Tag Archives: culture building

The “R” Factor Part 2: Show Me the Money!

Our previous post focused on the importance of relationships within the workplace and the impact on people.

It has also been well-documented with facts and data that the cost of poor relationships in the workplace is significant; and in contrast, improving relationships improves the bottom line.

For example, a Watson Wyatt Worldwide study found a direct correlation between trust and profitability. Where employees trusted executives, companies posted returns 42% higher than those where distrust was the norm.

In a different study, they found that of the 7,500 employees surveyed only half trusted their senior managers. So imagine the impact of improving the relationships with the ‘other’ half!

Another study on trust in the workplace conducted by Leadership IQ, which involved a database of 7,209 executives, managers and employees, revealed that 44% of participants’ responses ranged from not trusting to strongly distrusting their top management, and that trust significantly predicts employee loyalty and their inclination to stay or leave the organization. Having employees “go” is costly and especially so at the managerial and executive level. As once cited in the Orange County Business Journal, the cost of losing one executive who underperforms or one who chooses to join another executive team is an average of $1.5 million per executive hire. Calculated another way, the cost can reach 400% of the yearly salary of a high level employee.

Along the same lines, in his book The Speed of Trust, Covey quoted Professor John Whitney of Columbia Business School, who said “Mistrust doubles the cost of doing business.”

In addition to the obvious and direct costs of attrition (recruitment, severance, training, etc.), there are other costs associated with dissatisfied employees at any level. There is the pervasive, though
often not measured, cost of wasted time and lowered productivity — the unproductive time spent in unresolved conflicts, complaining about management or co-workers, lack of engagement and not putting forth best efforts. It follows that reducing wasted time, like reducing other forms of waste, can contribute to improved profitability.

Imagine how much better-off we all might be if we could better manage our relationships; as noted above, the improvements could be staggering!

5 Steps for Developing a Creative Culture of Continuous Improvement

In a previous post we shared some thoughts on how creativity can be a desirable trait of a good CI Leader, and how it can also be a tool for helping people to accept and adapt to change.

Although not often associated with a leadership goal, establishing a creative culture of continuous improvement can help managers at all levels to achieve higher-levels of performance.

Here are 5 specific steps managers can take to develop and sustain a creative culture, based on findings published by New Horizons Learning Centers:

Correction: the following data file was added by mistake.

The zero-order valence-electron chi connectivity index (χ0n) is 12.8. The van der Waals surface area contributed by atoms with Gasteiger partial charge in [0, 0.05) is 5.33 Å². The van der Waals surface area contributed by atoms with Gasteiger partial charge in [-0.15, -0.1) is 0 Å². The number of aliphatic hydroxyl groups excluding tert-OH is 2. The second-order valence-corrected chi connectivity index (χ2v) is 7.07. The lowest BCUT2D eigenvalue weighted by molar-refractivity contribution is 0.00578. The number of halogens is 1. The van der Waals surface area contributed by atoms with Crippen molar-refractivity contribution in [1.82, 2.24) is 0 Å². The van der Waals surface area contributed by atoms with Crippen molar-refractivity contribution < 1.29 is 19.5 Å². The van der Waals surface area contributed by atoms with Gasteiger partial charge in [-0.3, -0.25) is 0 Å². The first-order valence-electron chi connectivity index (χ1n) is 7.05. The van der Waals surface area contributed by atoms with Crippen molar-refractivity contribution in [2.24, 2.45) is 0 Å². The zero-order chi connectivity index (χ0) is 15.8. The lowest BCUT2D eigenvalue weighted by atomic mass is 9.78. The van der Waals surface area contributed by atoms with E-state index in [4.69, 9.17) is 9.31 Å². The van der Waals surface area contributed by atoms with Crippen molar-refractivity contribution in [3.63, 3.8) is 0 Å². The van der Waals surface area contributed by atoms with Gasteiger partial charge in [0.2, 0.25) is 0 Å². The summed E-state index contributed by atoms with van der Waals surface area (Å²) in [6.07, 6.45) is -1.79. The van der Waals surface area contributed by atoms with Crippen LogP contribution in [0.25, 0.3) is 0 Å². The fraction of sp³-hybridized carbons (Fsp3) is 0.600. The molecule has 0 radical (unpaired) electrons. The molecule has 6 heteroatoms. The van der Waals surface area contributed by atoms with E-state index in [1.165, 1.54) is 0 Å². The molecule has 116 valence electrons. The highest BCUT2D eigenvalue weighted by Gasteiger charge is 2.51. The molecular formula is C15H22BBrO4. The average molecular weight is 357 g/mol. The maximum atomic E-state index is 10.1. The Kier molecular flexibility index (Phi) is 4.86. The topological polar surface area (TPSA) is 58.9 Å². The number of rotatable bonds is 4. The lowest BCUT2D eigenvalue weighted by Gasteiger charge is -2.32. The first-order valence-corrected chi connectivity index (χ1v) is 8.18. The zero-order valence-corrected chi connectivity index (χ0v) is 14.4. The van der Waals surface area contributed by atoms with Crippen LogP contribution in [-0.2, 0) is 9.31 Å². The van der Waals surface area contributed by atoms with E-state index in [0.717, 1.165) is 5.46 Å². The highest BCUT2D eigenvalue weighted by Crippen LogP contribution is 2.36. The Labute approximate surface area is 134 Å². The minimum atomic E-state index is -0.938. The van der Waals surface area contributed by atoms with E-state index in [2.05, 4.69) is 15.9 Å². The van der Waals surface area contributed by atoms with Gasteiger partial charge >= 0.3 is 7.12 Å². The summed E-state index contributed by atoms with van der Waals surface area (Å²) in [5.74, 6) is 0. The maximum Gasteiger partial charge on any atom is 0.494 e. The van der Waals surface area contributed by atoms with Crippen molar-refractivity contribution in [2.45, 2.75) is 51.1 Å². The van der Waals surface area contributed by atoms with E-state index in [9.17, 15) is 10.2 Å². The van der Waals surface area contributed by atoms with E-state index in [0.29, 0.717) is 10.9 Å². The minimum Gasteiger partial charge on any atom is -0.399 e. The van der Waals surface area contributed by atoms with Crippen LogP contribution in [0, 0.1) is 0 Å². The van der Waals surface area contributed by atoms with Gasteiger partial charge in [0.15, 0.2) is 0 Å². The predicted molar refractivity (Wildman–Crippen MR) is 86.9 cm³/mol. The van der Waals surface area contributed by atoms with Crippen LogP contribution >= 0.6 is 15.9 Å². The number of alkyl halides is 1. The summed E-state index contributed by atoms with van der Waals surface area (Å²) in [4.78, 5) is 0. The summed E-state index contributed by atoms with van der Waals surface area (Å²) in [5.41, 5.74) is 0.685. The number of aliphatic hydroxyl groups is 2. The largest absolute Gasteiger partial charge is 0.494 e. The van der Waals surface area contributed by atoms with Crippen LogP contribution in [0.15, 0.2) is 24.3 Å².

1. Encourage new ideas. Management must make it clear that they will embrace new ways of doing things. Managers whose default is to turn against new ideas will quickly stop creative ideas. This simple habit alone is a critical first step toward developing a culture of creativity and change.
    2. Allow more interaction. A creative climate thrives when team members are allowed to interact with their own team mates as well as team members from other departments. Useful information is exchanged, new ideas flow both ways and new views on old challenges are heard for the first time.
    3. Tolerate failure. We have often noted that a culture of CI is one in which people must be given amnesty… a culture in which people are not afraid to fail. This holds true in a culture of creativity as well. While new ideas can sometimes prove too costly or might simply turn out to not be feasible, management needs to accept that time and resources will be provided knowing that the idea(s) might or might not come to fruition.
    4. Provide clear objectives and freedom to achieve them. People or teams who are provided with clear goals will be motivated to meet them. The goals provide a purpose for their creativity. Set guidelines with minimal constraints gives managers a degree of control with regards to the cost and time invested the creative behavior.
    5. Offer recognition. Create individuals prefer to work on tasks that actual motivate them. This also means they, like all other staff, like to be rewarded for a task well done. Management must offer tangible rewards that send a clear message that creative behavior is encouraged, supported and recognized in their organisation.

 

Building a Performance Culture Infographic

Our previous post listed ten behaviors that have proved effective when taking a formalized approach to employee engagement.

But as noted in that, and other posts, engagement alone is not enough if the goal is to improve performance in a measurable way.

Not surprisingly, some of the highest achieving organizations with which we’ve worked are those that have successfully leveraged their engagement effort to develop and sustain high performance cultures.

The info-graphic  summarizes  steps you can take in order to achieve a high-performance culture.

Within this type of culture, people at all levels are encouraged to continually look for better ways of doing their jobs.  They are continually educated about, and coached to use, the tools of improvement; and to understand the link between individual or team performance and organizational goals.

Leaders within such a culture make available the necessary resources for helping people at all levels to understand the core competencies, values and beliefs which drive the culture.  These leaders also devote the necessary time and attention toward encouraging an environment that supports high quality and productivity, and toward effective performance management.